Football: Forest wake up to reality: Phil Shaw sees Clough's old club sacrifice style for sake of promotion from the First Division

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The Independent Online
DURING the Brian Clough era, Neil Webb's verdict on this vital

1-0 victory might have been the definitive entry for a Nottingham Forest player in a 'things they would never say' column.

'The main object out there was to get three points for our fans, not to entertain the neutrals,' the former England midfielder explained after his goal had beaten Stoke. 'It may sound a bit cynical but . . .'

Cynical be blowed. All Forest have done - too late to save their Premiership skins or prevent a great managerial career ending embarrassingly - is make an accommodation with the real world. While the purist principles which attracted universal acclaim have not been abandoned, Frank Clark has clearly given them a lower priority than gaining promotion.

Clark has hit on a system which has propelled Forest from 17th place in the First Division last November to joint second. This involves flooding midfield and deploying one striker, a target man expected to pursue lost causes launched by defenders whose orders were once to pass their way upfield at all times.

It is seldom pretty - though Forest were still a technical cut above their hosts - but it is pretty effective. Good enough, certainly, to end Stoke's 12-match unbeaten run in the League at the Victoria Ground, as well as further discrediting the theory that Forest are nothing without Stan Collymore.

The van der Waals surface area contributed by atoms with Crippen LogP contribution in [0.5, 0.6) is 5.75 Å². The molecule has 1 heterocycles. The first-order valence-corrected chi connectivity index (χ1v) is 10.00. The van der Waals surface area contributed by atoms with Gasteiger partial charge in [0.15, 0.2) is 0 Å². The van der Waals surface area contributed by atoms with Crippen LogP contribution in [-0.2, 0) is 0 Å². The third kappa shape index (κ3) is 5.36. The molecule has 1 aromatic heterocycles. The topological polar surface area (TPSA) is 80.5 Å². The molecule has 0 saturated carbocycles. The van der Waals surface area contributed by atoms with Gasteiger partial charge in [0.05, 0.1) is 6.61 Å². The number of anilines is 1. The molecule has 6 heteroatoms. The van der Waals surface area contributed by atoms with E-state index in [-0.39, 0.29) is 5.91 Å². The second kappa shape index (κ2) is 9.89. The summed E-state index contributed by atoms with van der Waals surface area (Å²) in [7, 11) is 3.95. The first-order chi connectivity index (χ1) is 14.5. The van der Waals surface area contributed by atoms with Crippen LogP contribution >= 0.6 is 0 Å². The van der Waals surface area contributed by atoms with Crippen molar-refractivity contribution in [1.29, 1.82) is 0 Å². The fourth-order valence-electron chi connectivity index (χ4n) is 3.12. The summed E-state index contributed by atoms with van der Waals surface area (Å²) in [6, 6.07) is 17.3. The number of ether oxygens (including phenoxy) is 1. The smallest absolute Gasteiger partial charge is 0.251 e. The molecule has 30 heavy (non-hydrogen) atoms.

Not only was their 19-goal striker still absent - he tests his hamstring behind closed doors against Lincoln today - but so was the second top scorer, Scot Gemmill. Webb, sharper than for a long time as a result of much extra-curriculur torture in the gym since his last Achilles tendon injury, would not have played but for the latter's indisposition, yet took his goal well after good work by Steve Stone.

Forest looked an altogether more ruthless and integrated unit than when Stoke, with Mark Stein supplying striking quality for which they have unsurprisingly found no substitute, beat them 3-1 last September. Webb called it a 'battle' and Clark talked of a 'hard-earned win' - but both, perhaps, were erring on the side of magnanimity.

With Collymore close to a return, and the know-how of Webb, Stuart Pearce and David Phillips likely to prove increasingly influential, Forest finally appear capable of justifying their status as pre- season favourites, or at least following Crystal Palace back up.

For Stoke, beaten at home for the first time since Joe Jordan succeeded Lou Macari and without an away win during that period, the play-offs may be a bridge too far. However, a run-in which includes visits from Palace and Charlton plus a trip to Leicester guarantees them a sizeable say in resolving the automatic promotion places.

Goal: Webb (30) 0-1.

Stoke City (4-4-2): Prudhoe; Butler, Cranson, Overson, Sandford; Clark, Orlygsson, Foley, Gleghorn; Regis, Bannister (Sturridge, 69). Substitutes not used: Potter, Straney (gk).

Nottingham Forest (4-5-1): Crossley; Lyttle, Cooper, Chettle, Pearce; Stone, Webb, Phillips, Bohinen, Black; Lee. Substitutes not used: Haland, Bull, Wright (gk).

Referee: J Kirkby (Sheffield).

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